Oct 30, 2014 12:58 PM
Central Europe, Britain oppose Ukraine rebel vote
The Associated Press
BRATISLAVA, Slovakia (AP) The foreign ministers of four Central European countries and Britain have condemned a plan by pro-Russia insurgents in eastern Ukraine to hold local elections.
In a joint statement after their meeting Thursday in the Slovak capital of Bratislava, the ministers called the vote set for Sunday "illegitimate" and in breach of a cease-fire deal reached in Minsk, Belarus, last month.
"We call on all parties to observe the Minsk Protocol and the Minsk Memorandum and to act toward the peaceful solution of the conflict and restoring stability based upon the full respect of the independence, sovereignty and territorial integrity of Ukraine," they said.
The ministers representing Slovakia, the Czech Republic, Hungary and Poland together with their British counterpart, Foreign Secretary Philip Hammond, also urged Russia not to recognize the vote.
"We call upon the Russian Federation to significantly contribute to the peaceful solution of the conflict by refusing to acknowledge such 'elections,'" they said. "The only elections that have legitimacy in Ukraine are those held under Ukrainian law."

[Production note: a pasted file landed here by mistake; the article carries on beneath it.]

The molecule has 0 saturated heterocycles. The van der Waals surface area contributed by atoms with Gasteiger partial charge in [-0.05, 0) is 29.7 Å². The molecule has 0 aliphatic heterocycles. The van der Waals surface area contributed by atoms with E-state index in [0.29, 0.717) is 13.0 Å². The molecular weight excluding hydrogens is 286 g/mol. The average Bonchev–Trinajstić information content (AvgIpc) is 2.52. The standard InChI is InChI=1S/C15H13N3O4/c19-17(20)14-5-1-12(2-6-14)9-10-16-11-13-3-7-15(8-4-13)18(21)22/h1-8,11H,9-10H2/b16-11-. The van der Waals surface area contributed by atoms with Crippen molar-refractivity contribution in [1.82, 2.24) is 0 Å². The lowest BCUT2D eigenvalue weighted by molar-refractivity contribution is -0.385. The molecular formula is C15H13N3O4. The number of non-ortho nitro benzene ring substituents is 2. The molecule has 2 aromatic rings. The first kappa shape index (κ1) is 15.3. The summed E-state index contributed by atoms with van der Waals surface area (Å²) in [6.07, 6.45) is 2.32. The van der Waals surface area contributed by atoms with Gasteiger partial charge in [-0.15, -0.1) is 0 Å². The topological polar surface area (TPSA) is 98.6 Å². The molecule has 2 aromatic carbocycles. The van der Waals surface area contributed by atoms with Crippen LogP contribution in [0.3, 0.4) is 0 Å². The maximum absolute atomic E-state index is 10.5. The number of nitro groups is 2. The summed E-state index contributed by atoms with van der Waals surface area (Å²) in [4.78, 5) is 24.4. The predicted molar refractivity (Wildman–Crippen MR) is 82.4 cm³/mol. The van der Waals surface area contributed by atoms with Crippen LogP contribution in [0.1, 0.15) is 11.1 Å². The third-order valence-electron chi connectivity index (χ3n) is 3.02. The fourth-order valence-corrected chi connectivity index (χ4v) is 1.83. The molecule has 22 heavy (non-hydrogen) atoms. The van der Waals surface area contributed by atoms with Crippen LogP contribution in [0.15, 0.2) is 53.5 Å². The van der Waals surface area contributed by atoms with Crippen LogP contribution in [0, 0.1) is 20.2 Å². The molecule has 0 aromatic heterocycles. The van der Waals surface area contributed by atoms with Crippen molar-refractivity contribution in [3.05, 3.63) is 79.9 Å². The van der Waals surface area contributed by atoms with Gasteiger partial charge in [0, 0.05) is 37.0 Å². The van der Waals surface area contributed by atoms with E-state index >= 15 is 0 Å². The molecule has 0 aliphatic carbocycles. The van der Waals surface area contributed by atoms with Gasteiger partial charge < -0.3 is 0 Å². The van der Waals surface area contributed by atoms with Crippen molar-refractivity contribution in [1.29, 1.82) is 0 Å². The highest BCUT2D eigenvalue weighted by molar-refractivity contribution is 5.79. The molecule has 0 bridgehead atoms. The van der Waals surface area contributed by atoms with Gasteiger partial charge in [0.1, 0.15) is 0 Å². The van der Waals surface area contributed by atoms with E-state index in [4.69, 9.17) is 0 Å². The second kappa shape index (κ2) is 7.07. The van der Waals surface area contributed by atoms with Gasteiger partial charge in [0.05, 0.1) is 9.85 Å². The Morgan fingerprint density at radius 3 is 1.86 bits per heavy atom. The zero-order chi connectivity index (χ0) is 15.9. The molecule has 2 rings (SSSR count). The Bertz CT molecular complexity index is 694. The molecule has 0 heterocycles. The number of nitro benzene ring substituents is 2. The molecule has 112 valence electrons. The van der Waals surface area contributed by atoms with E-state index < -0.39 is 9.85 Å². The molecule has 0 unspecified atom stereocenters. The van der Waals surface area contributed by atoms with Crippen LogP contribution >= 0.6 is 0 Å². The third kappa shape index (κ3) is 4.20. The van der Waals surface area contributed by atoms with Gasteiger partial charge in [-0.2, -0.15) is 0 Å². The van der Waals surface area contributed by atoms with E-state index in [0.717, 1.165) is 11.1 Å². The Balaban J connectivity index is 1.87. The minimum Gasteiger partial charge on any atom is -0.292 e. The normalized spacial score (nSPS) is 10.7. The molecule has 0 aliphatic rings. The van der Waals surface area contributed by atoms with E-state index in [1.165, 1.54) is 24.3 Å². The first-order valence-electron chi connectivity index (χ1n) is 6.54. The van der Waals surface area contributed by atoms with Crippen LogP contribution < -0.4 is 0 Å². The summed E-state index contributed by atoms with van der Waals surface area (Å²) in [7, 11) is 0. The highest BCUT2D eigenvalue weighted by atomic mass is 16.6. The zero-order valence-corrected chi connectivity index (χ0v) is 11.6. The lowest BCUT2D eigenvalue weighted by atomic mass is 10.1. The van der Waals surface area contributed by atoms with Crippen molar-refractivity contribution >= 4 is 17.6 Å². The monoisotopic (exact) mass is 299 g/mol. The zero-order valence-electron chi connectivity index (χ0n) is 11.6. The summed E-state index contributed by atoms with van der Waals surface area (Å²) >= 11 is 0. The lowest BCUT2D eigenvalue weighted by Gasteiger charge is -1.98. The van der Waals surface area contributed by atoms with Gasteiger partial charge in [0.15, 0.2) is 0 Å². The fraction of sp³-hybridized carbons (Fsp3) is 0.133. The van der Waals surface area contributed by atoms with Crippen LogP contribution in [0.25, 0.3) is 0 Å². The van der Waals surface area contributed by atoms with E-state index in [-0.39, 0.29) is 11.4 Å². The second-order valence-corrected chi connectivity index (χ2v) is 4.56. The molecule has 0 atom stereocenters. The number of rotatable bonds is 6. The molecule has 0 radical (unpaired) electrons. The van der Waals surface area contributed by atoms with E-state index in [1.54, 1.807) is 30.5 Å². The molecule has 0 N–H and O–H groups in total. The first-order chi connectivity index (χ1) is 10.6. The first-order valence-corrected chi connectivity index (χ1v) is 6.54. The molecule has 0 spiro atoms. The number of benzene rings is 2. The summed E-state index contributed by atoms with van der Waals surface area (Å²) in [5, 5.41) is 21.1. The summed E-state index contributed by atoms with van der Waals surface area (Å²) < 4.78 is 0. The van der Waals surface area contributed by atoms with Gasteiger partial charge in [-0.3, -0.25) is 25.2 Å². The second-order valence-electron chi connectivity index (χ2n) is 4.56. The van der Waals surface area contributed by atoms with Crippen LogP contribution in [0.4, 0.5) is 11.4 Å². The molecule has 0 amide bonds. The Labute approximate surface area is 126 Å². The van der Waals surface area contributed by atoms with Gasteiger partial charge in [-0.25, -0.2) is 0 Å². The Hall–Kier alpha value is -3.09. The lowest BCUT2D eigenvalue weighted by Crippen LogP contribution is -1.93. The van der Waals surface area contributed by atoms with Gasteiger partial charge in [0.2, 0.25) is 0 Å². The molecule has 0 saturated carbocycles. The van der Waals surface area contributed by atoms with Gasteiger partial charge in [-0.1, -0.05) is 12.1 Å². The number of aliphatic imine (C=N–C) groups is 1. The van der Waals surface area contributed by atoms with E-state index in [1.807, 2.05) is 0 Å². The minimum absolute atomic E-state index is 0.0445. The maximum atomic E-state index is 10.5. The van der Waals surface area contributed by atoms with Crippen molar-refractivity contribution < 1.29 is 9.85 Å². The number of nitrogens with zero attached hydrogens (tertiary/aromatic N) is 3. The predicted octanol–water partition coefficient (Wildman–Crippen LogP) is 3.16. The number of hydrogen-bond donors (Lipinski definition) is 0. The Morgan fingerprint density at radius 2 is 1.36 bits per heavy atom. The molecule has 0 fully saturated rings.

The EU has already warned that it wouldn't recognize the vote but Russia says a rejection of the rebel vote could undermine the entire peaceful settlement.
U.N. Secretary-General Ban Ki-moon also said the rebel vote would breach both the Ukrainian constitution and national law.
In Moscow, former rebel leader Igor Streklov told reporters that he did not think the cease-fire in eastern Ukraine would last long and fighting would resume soon.
The conflict that began a month after Russia annexed the Crimean Peninsula in March has killed at least 3,000 people and left sections of eastern Ukraine under rebel control.
Ukraine says Moscow supports the rebels, a charge that Moscow denies.